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Anna Fleming is a co-founder and director of Purposed Housing, a Specialist Disability Accommodation (SDA) provider. The Housing Hub caught up with Anna recently ahead of the official opening of Purposed Housing’s new development in Doncaster.

Anna has worked in the disability sector for 43 years. Over that time, Anna has been acutely aware of the shortage of housing for people with disability.

Anna’s organisation has been providing disability housing since 2007. She was delighted when the need for customised housing within the National Disability Insurance Scheme (NDIS) was acknowledged and the SDA framework was developed. SDA has enabled Anna’s organisation to continue to develop housing for people with disability, really focus on what tenants want and to include tenants in the design of their new homes.

Anna Fleming (left) with SDA tenant Wendy

Purposed Housing’s new development in Doncaster includes 6 High Physical Support SDA apartments, a Medium Term Accommodation (MTA) apartment and 24-hour onsite support. While the journey from concept to completion has taken some time, Anna’s journey with the tenants has been considerably longer – Anna has known one of her tenants for 17 years.

“It’s critical that you get to know your tenants and understand their needs,” Anna says. “Many of the tenants here we’ve known prior to starting, so we’ve been able to customise their apartment to suit.”

“Some of our properties we codesign to suit – with tenants, families and support networks – to make a positive change to their life.”

Purposed Housing has built a range of different types of homes: apartments, townhouses, sole-occupancy homes, units and duplexes. The organisation is investing $30 million over the next 3 years in SDA.

Most of Purposed Housing’s developments are Robust category SDA properties in the east and south-east of Melbourne. Robust homes are designed to support people who sometimes act in ways that may not be safe, for themselves or the people around them.

A Robust home has walls, windows and other features that aren’t easily broken, as well as good sound-proofing, secure doors and windows and often a space where tenants or staff can go to keep safe. (This short video explains the different categories of SDA.)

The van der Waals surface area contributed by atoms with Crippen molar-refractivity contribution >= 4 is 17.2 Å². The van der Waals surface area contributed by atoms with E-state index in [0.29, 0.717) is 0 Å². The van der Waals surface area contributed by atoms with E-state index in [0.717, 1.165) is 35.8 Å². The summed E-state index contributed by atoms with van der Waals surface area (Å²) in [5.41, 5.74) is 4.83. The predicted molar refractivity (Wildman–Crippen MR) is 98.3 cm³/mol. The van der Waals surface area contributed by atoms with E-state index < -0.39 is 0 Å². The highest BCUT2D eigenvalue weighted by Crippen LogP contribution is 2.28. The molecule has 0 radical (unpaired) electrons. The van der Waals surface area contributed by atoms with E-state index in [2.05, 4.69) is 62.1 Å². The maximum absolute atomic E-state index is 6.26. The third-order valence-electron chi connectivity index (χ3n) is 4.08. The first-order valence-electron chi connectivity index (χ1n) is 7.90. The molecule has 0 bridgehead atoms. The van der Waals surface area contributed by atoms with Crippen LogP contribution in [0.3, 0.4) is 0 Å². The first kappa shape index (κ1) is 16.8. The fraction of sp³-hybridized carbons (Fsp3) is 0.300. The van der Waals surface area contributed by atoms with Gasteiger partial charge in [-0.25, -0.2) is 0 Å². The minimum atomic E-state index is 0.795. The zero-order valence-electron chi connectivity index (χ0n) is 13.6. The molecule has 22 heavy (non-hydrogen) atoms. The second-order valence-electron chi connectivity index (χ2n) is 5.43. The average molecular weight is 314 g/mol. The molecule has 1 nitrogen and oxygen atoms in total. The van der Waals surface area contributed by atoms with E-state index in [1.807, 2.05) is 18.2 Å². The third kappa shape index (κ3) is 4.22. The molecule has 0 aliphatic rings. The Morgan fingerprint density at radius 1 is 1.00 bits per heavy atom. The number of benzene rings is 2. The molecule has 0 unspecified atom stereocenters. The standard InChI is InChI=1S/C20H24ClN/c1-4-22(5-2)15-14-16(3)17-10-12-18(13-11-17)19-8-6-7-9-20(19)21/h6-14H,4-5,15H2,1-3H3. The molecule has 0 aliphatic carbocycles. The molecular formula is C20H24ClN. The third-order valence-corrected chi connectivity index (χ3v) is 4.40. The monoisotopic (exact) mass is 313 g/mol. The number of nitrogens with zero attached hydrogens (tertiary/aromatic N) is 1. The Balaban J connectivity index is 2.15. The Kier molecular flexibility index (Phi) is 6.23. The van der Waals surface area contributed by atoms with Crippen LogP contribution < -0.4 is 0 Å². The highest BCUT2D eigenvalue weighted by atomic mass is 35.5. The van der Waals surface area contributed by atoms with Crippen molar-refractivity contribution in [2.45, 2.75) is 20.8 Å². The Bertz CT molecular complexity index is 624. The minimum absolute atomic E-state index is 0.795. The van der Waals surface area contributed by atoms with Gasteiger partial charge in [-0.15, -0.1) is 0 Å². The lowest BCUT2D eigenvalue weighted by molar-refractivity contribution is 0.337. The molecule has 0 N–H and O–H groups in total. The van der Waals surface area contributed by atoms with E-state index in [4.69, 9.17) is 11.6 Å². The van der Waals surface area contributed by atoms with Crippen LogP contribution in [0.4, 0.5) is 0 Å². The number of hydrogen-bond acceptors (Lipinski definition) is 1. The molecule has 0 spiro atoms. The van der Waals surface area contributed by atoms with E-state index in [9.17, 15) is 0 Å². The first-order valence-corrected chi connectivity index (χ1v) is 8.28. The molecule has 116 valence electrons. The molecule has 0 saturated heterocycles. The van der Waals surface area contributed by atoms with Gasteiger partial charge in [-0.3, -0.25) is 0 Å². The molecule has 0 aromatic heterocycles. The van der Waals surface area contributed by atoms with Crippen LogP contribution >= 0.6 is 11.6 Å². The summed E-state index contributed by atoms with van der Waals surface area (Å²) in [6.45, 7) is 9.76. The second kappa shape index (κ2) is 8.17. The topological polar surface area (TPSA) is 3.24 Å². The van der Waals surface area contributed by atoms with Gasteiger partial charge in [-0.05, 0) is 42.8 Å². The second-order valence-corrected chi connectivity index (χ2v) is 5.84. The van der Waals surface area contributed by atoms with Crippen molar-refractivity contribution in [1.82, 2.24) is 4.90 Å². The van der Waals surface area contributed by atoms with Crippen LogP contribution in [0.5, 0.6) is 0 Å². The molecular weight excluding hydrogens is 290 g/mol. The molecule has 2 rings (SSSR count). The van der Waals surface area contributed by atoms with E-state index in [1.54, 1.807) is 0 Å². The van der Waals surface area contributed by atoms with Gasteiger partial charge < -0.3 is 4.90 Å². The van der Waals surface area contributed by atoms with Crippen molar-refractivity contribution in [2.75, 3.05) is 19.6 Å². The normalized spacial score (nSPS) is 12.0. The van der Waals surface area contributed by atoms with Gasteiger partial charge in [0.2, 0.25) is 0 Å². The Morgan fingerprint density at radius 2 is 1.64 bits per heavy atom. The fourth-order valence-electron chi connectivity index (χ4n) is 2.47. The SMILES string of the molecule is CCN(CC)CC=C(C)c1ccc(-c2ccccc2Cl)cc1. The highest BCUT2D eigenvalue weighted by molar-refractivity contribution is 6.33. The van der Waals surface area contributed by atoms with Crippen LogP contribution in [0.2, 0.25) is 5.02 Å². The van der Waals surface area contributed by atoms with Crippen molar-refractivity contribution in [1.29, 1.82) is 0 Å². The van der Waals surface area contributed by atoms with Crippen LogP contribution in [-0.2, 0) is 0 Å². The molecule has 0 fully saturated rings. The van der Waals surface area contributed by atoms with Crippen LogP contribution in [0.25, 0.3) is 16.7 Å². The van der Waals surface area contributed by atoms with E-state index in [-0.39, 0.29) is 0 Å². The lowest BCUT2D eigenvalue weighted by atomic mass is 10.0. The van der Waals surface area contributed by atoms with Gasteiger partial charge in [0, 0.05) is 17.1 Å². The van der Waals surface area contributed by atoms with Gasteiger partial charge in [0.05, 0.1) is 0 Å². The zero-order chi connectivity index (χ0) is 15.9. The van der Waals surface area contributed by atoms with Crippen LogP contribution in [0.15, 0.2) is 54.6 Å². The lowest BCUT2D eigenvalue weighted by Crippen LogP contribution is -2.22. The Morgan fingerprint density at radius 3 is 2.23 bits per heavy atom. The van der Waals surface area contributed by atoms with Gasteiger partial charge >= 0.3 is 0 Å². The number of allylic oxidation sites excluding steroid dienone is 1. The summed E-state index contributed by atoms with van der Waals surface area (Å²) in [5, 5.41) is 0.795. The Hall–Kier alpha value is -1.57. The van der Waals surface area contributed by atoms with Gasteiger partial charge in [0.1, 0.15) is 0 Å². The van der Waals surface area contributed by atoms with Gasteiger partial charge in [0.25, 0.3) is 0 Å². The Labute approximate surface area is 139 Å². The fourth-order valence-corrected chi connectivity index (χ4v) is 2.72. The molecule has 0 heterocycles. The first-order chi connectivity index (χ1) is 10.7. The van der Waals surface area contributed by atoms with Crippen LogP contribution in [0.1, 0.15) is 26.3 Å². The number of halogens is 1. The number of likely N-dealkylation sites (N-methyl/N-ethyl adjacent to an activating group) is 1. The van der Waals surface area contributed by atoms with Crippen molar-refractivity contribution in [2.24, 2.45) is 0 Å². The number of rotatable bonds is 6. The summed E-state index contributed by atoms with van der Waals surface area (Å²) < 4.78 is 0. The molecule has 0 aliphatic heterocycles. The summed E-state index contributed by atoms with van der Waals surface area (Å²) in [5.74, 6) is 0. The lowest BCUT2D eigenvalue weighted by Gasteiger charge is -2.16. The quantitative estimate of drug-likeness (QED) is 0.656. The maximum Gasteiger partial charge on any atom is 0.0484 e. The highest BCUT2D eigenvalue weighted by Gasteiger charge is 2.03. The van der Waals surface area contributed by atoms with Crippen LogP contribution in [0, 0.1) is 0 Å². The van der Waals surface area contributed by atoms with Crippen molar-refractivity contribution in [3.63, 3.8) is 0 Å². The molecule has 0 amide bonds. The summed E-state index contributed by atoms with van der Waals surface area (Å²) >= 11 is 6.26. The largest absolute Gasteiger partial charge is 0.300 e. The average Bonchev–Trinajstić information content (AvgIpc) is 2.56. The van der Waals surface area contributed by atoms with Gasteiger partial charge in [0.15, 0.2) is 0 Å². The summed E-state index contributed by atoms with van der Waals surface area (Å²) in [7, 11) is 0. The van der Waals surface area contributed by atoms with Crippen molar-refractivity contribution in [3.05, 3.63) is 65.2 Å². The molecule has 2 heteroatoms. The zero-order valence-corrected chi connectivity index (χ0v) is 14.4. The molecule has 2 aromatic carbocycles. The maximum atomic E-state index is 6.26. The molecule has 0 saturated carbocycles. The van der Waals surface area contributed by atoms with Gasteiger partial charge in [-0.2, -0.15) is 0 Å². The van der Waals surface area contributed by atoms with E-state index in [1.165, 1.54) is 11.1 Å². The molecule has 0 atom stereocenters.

The next property that Purposed Housing will complete is a Robust house in Warragul for a person with Robust SDA funding.

“That project has helped us to see a lots of gaps in the system because they don’t allow sole-occupancy homes,” Anna says.

Purposed Housing also has several projects underway in Cranbourne, as well as developments in Scoresby, Ferntree Gully, Dandenong, Berwick and Keysborough.

“For us, it’s about equal citizenship. We really believe in equal citizenship for everyone. We believe that living in the right environment for your needs can really change your life. What we’ve seen here proves that,” Anna says.

“We’ve also seen that at the Robust home we opened in 2019. We’ve seen people come off restrictive interventions. We’ve seen people come off chemical restraints. Environments are really, really important.”

Along the way, Anna and her team have had to overcome a number of hurdles.

“SDA is a new market,” Anna says. “There are a lot of holding costs involved for providers.”

“Working with builders and architects has been an education. Most have experience in aged care, but this isn’t aged care, it’s disability. It’s really important to make sure they understand the requirements in the SDA design standard. From architects, to builders, to trades – it’s been a big learning curve.”

Anna’s tips for SDA providers:

Be flexible – Things change, and the team needs to be flexible and adapt to the tenants’ needs.

Prepare for holding costs – Expect delays. A lot of prospective tenants are waiting for SDA in their plans, which is a big hold up.

Learn the NDIS language – A lot of people use the terms Fully Accessible (FA) and High Physical Support (HPS) interchangeably – when they’re not. Prospective tenants often don’t understand the difference between FA and HPS either. And that can be really difficult.

Get to know your tenants – Learn what your tenants’ needs are. Where possible, involve your tenants in the design of their new home.

“Everyone who’s come to live here has a story. We all have a story,” Anna says.

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